Law of the Sea

It is a draft platform, but these parts of the 2012 GOP Platform are certainly interesting. It appears to have strong language in favor of "American Exceptionalism" and American sovereignty. Under our Constitution, treaties become the law of the land. So it is all the more important that the Congress -- the senate through its ratifying power and the House through...

While I am at it, I might as well flog my most recent piece on China's relationship with international tribunals and international adjudication more generally.  This study, which attempts to document all of China's treaties that include compulsory dispute resolution clauses (excepting bilateral investment treaties), concludes that China is unlikely to become a strong supporter and participant in mechanisms of...

It's official. US ratification of UNCLOS is dead (at least for this year).  And, perhaps more significantly, the treaty was sunk by two senators, Robert Portman and Kelly Ayotte, both of whom appear to be on Republican nominee Mitt Romney's vice-presidential short list.  Their announcements, in a letter to Senate Majority Leader Harry Reid, brings the number of announced U.S....

[John E. Noyes is the Roger J. Traynor Professor of Law at California Western School of Law.] I do not share Professor Rabkin’s pessimistic view of the prospect of international arbitration of law of the sea disputes under the Law of the Sea Convention.  LOS Convention tribunals and the law of the sea experts who serve as judges and arbitrators have helped...

[Editors Note: We inadvertently posted the incomplete version of this post by Jeremy Rabkin this morning. This post has his response to Prof. Noyes earlier post today. Sorry for the confusion.] [Jeremy Rabkin is Professor of Law at George Mason University School of Law.] Craig Allen has performed a valuable service by reporting the range of sea-related treaties where we have already committed to...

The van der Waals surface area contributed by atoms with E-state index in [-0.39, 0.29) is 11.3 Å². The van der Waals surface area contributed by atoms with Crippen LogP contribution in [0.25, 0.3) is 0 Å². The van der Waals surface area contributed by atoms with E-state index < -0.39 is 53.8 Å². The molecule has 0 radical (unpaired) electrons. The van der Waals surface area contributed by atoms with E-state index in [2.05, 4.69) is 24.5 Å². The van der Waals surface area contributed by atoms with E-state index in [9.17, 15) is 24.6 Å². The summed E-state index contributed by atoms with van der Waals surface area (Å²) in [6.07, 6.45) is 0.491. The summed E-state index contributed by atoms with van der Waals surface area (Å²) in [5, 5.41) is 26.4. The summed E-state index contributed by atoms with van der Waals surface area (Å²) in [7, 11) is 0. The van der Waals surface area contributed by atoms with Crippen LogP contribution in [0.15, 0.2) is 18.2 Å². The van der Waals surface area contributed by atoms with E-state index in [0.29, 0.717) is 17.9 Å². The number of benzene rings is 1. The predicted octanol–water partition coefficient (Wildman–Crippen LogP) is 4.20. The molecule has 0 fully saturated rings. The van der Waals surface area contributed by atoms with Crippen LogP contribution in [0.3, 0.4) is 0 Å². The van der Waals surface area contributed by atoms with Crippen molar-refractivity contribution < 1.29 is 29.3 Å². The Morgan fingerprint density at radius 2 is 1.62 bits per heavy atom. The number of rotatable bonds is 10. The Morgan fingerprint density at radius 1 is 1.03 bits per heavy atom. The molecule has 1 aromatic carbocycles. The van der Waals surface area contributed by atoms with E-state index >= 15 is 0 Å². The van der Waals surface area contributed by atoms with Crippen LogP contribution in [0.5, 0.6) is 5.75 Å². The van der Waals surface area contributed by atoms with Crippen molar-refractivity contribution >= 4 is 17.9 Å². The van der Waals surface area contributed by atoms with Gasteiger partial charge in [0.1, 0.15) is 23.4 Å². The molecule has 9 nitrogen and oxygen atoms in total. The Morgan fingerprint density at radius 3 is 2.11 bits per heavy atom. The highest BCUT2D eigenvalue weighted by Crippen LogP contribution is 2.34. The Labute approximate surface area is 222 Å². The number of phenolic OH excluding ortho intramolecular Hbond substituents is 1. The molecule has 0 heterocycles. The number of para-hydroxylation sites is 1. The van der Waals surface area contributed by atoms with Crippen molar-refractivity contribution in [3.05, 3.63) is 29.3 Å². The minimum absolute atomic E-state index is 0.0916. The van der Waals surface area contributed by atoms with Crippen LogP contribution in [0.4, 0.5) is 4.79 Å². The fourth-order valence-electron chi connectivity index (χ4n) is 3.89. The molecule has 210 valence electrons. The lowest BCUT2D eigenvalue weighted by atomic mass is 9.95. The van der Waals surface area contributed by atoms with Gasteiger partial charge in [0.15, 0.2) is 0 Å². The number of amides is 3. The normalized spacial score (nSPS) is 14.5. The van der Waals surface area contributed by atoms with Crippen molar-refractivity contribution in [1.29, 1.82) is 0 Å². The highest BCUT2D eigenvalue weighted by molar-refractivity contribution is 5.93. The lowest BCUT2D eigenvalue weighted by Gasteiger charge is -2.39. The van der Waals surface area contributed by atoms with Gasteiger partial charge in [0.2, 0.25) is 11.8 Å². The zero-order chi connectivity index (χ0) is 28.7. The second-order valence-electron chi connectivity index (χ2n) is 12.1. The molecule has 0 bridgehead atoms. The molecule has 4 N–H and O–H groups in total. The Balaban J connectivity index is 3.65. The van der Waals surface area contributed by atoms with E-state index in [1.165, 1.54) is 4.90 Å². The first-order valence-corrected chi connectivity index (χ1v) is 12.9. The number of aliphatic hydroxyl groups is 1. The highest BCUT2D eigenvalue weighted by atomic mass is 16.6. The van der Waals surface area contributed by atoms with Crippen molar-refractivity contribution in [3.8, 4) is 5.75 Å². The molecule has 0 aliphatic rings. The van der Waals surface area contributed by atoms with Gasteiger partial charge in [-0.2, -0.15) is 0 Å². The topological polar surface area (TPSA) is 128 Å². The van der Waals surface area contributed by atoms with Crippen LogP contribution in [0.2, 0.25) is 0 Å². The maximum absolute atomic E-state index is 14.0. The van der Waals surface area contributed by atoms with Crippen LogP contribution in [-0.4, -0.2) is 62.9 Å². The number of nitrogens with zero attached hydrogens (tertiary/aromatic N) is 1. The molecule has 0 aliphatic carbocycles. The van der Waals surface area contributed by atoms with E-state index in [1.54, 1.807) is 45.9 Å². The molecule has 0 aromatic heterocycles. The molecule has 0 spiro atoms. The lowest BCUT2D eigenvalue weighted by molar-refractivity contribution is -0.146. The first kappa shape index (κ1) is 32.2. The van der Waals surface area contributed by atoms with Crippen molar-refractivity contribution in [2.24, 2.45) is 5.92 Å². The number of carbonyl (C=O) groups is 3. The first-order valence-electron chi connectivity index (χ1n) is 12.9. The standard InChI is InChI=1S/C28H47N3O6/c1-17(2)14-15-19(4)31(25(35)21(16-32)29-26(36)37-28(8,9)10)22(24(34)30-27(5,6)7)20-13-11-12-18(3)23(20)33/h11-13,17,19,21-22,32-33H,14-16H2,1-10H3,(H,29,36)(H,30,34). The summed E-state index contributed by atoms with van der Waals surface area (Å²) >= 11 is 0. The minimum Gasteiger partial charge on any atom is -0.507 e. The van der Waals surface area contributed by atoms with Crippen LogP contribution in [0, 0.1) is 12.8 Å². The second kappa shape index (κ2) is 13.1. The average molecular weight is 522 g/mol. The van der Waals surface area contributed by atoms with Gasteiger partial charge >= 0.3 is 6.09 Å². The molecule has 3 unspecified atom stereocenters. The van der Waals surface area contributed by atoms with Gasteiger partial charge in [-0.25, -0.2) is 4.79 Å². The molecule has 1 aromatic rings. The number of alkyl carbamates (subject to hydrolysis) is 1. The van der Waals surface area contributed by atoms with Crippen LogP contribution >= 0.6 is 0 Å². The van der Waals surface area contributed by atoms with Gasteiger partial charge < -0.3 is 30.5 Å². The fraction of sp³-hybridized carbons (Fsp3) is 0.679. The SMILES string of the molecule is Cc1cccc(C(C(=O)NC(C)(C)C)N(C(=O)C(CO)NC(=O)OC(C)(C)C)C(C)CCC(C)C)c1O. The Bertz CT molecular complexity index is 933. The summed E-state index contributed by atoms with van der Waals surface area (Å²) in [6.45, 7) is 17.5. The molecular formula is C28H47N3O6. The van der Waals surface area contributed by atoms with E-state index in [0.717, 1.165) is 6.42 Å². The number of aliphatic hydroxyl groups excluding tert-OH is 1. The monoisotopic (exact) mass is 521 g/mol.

[John E. Noyes is the Roger J. Traynor Professor of Law at California Western School of Law.] My thanks again to Julian Ku for organizing this series on U.S. accession to the Law of the Sea Convention.  I write to respond to Mr. Groves’s contention, based on U.S. experience in the Gulf of Mexico, that U.S. accession is not needed to further...

The Lotus Case is a pillar of international legal education.  Generations of international law students have studied the PCIJ's opinion that Turkey had not acted in conflict with principles of international law in prosecuting a French national -- Lieutenant Demons -- for his role in the collision of a French steamer -- the S.S. Lotus -- with a Turkish vessel --...

[Steven Groves is a Bernard and Barbara Lomas Fellow at The Heritage Foundation in Washington D.C.] Many thanks to Julian Ku for inviting me to participate in this UNCLOS debate on one of my favorite websites. There is much I agree with in the posts of Professors Kraska, Noyes, and Allen. Professor Kraska correctly emphasizes the victory achieved by U.S. negotiators at UNCLOS...

 [Jeremy Rabkin is Professor of Law at George Mason University School of Law.] I entirely accept what James Kraska says about the benefits of the navigation rules in UNCLOS.  But when Kraska and others say these rules are favorable, they mean the UNCLOS rules – as American officials would interpret them.  Unfortunately, UNCLOS doesn’t leave it up to American officials to interpret...